HOA critics sweep Dobson Ranch election

Apr. 14—In a two-hour annual meeting last week that was at times tense and other times jovial, members of the embattled Dobson Ranch Homeowners Association elected three board candidates who had been critical of the previous board's handling of financial turmoil over the past three years.

During the meeting, accounting firm Butler Hansen announced the results of this year's fraught election, and critics who supported a failed recall of the previous board of directors emerged triumphant.

But they only represent a minority of seats on the nine-member board.

Holly Prasetio, a key organizer of a failed recall campaign earlier this year, won the most votes in the unofficial tally, 658, then Sam Javelosa, 640, and Brad Bettencourt, 547.

All three backed the recall in February. At a candidate forum last month, they pledged to aid in promoting transparency and restoring financial health to the HOA.

Incumbent board President Nicole Lynam placed a distant fourth with 246 votes.

Established in 1973, Dobson Ranch is one of Arizona's oldest master-planned communities, and it has about 5,000 homes and 15,000 residents.

Residents in public meetings have praised the HOA's diverse mix of residents, public amenities and suburban charm.

Due to financial turmoil over the past year, this year's HOA elections generated an unusual amount of interest, with nine candidates vying for the three open seats.

Prasetio told the Tribune there have been past elections when the HOA struggled to reach a quorum of votes — 10% of the membership. Last week's election got almost double the number needed.

The election and annual meeting had a dramatic backdrop.

Over the last three years, the association's cash assets have dropped over $1 million dollars, and budget and employee cuts have affected some community events and amenities.

In the wake of the financial issues, the HOA has eyed increases to the annual dues — something that helped stoke interest in the association's politics.

A woman in the audience told the Tribune she came to the meeting because she's worried about large assessment increases.

She declined to say who she supported in the election, but said she and her husband live on a fixed income and were concerned that jumps in annual dues could drive them out.

Over the past year, there has been finger-pointing, mistrust and disagreements over how to restore the association's finances.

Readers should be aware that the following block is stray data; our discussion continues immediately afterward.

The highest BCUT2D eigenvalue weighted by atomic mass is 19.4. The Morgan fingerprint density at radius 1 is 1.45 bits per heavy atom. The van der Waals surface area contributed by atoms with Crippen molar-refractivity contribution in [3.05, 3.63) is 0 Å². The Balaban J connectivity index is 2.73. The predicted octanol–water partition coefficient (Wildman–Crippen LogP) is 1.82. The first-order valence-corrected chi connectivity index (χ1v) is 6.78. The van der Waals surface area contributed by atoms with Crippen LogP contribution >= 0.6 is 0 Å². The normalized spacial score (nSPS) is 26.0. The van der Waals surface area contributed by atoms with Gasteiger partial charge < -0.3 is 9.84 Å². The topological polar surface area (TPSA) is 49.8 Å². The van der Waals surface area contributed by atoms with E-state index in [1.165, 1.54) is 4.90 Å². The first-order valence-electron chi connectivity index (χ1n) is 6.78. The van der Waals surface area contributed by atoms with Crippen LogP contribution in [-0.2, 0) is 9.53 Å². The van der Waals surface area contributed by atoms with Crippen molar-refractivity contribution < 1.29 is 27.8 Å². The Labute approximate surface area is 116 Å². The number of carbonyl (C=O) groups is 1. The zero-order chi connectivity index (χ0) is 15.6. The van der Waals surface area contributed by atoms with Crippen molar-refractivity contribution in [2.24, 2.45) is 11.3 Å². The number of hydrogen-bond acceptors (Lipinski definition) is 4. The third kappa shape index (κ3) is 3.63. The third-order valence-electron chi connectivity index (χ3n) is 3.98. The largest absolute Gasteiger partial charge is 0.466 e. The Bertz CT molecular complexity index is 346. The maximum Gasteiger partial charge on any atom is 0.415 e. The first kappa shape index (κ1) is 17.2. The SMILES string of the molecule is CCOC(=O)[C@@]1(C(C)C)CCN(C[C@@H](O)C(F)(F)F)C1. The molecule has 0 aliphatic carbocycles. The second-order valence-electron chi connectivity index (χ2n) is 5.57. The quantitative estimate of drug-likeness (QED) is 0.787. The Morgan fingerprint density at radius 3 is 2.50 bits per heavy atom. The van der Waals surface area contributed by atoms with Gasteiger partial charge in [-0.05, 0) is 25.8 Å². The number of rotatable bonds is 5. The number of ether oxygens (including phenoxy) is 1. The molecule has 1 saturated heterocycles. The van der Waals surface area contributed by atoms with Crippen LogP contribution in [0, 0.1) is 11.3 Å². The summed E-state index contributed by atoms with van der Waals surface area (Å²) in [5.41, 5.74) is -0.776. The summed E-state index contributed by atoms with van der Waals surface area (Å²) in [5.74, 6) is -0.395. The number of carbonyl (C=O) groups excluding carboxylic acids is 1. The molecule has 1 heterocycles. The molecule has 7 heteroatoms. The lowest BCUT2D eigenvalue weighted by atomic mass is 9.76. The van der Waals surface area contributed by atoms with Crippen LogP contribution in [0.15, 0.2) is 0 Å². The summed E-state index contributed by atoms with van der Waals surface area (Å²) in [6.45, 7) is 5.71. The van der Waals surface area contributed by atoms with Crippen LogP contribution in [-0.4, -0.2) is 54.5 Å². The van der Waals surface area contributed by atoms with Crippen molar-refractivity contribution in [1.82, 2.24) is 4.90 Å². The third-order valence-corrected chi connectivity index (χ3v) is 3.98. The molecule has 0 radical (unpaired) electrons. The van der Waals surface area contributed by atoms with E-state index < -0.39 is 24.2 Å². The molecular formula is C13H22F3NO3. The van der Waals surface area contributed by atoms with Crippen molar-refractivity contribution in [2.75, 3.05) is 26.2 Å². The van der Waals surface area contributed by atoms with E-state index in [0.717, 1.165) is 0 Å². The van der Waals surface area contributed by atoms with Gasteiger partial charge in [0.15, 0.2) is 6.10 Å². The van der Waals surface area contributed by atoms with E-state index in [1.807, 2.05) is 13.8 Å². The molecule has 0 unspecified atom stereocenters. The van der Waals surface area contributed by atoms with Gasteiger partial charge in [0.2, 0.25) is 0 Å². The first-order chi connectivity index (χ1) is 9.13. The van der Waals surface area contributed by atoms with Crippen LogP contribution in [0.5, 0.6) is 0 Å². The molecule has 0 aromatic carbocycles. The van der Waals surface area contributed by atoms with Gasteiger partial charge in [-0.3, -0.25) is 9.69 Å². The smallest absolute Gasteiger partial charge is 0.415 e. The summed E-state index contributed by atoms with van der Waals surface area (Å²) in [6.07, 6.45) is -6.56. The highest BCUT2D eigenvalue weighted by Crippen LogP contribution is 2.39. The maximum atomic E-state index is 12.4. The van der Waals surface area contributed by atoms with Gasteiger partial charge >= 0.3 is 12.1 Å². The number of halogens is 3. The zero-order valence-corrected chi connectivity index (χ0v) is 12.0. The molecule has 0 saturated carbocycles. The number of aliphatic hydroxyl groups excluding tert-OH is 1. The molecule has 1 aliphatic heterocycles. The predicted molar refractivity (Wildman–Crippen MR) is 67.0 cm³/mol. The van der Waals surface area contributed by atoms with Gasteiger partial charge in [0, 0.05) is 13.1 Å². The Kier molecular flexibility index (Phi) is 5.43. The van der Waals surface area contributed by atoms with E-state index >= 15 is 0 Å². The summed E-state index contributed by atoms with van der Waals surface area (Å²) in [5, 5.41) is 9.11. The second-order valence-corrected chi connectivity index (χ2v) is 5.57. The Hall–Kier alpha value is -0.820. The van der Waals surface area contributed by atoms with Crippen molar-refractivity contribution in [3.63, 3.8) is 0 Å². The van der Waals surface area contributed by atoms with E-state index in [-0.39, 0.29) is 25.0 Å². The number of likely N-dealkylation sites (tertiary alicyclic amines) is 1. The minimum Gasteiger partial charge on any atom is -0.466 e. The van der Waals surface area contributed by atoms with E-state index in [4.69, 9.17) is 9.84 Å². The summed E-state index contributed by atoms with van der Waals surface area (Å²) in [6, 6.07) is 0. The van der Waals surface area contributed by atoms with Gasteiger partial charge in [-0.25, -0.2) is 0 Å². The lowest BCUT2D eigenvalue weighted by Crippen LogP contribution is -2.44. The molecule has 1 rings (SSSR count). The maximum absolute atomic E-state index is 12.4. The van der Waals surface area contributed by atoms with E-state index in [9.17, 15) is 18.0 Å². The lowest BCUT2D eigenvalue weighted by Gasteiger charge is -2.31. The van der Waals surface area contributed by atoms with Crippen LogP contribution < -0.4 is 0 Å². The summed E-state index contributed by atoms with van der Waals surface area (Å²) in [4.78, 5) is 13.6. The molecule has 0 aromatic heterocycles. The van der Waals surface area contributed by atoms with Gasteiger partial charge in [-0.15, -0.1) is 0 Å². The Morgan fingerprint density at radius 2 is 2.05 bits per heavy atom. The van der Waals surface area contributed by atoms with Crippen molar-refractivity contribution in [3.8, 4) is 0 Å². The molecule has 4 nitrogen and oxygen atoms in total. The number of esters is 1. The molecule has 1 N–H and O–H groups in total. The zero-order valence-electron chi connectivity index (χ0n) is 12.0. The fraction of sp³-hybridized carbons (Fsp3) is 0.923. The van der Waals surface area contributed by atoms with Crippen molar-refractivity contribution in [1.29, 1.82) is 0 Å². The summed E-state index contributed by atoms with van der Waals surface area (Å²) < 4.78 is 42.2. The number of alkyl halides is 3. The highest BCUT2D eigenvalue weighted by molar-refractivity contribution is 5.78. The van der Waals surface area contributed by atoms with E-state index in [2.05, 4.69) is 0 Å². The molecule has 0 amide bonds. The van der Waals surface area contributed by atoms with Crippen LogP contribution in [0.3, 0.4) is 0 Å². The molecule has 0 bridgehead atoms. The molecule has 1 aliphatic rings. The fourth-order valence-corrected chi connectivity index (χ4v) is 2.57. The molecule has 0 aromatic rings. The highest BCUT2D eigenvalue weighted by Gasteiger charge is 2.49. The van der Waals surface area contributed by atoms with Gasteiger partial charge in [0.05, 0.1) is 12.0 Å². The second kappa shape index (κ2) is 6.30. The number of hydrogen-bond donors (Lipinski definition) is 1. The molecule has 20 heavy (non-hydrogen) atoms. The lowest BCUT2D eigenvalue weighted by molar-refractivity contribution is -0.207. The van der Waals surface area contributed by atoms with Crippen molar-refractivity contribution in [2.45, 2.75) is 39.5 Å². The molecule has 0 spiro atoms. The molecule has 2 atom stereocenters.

One member who spoke during the meeting lamented that "the community is very divided right now — hugely divided."

Before the election results were announced, Butler Hansen representatives gave remarks on an audit of last year's books. The company issued a "clean opinion," finding that the HOA's year-end financial report conformed with generally accepted accounting principles.

Accountant Paul Hansen addressed the meeting and said that higher costs for maintenance and repairs due to inflation had challenged many HOAs over the past several years.

"Associations all over the country, quite frankly, are struggling. They really are," he said.

"If you want to make headway toward strengthening your reserves, you have some really tough choices," he added. "You're gonna have to look at a lot of different things to try and maintain your community. You're in a very difficult position."

During the public discussion, there was tension in the air of the nearly full meeting room. Members quibbled over meeting procedures. At one point, two men stepped outside to verbally argue.

After discussion closed, Hansen read the election results, showing that the insurgents had gained a foothold on the board — three of nine seats, one of which is vacant.

Relief at the suspense finally ending filled the room. The winning candidates received a steady stream of handshakes and congratulations.

The new board members only had a few minutes to savor the victory before they took their new seats and convened an official board meeting.

The one item on the agenda was to appoint someone to fill a vacancy created by a resignation last month. For a moment the issue looked like it might tear the new board apart just as it was getting started.

The three new board members wanted to table the decision on a new board member for a future meeting. Incumbents wanted to appoint someone right away, and they seemed inclined to put the former president back on the board, since she was the next-highest vote-getter.

But the new board members and several residents in the audience argued that the election results were a mandate for recall supporters — which didn't include the incumbent president.

"The community decided it's time for some new blood. It doesn't mean anything negative about those of you who are still on the board — you're valuable to the community," one Dobson member in the audience said.

Ultimately, two incumbents were swayed by arguments from the audience to take some time before deciding on an appointment. The decision was moved to a meeting scheduled later this month.

"There's still such a division here, and it needs to be healed before you make decisions about who you're going to add to this group," a resident argued.

The first meeting of the new HOA board ended on a note of unity.

"I think what you'll see — surprisingly, based on the tone — is I think we're going to agree on way more things than we disagree," said incumbent board member Randy Harvey. "We all care about Dobson Ranch."

"That's our common ground," new board member Javelosa added.